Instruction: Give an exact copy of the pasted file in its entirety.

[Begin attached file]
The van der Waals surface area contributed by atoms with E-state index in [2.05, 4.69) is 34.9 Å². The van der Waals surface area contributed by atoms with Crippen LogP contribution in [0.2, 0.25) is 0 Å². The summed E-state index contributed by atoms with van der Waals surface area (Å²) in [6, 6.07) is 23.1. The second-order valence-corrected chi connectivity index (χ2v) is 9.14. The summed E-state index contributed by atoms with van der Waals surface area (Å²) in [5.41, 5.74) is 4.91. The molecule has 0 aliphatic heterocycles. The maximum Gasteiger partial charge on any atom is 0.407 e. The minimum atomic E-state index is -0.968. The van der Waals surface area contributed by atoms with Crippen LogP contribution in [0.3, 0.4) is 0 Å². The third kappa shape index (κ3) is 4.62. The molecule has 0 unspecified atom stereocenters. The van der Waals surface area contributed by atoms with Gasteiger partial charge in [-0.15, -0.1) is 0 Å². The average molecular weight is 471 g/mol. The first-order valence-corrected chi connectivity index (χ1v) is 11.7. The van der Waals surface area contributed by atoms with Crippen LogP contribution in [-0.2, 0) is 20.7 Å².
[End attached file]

The van der Waals surface area contributed by atoms with E-state index in [2.05, 4.69) is 34.9 Å². The van der Waals surface area contributed by atoms with Crippen LogP contribution in [0.2, 0.25) is 0 Å². The summed E-state index contributed by atoms with van der Waals surface area (Å²) in [6, 6.07) is 23.1. The second-order valence-corrected chi connectivity index (χ2v) is 9.14. The summed E-state index contributed by atoms with van der Waals surface area (Å²) in [5.41, 5.74) is 4.91. The molecule has 0 aliphatic heterocycles. The maximum Gasteiger partial charge on any atom is 0.407 e. The minimum atomic E-state index is -0.968. The van der Waals surface area contributed by atoms with Crippen LogP contribution in [0.3, 0.4) is 0 Å². The third kappa shape index (κ3) is 4.62. The molecule has 0 unspecified atom stereocenters. The van der Waals surface area contributed by atoms with Gasteiger partial charge in [-0.15, -0.1) is 0 Å². The average molecular weight is 471 g/mol. The first-order valence-corrected chi connectivity index (χ1v) is 11.7. The van der Waals surface area contributed by atoms with Crippen LogP contribution in [-0.2, 0) is 20.7 Å².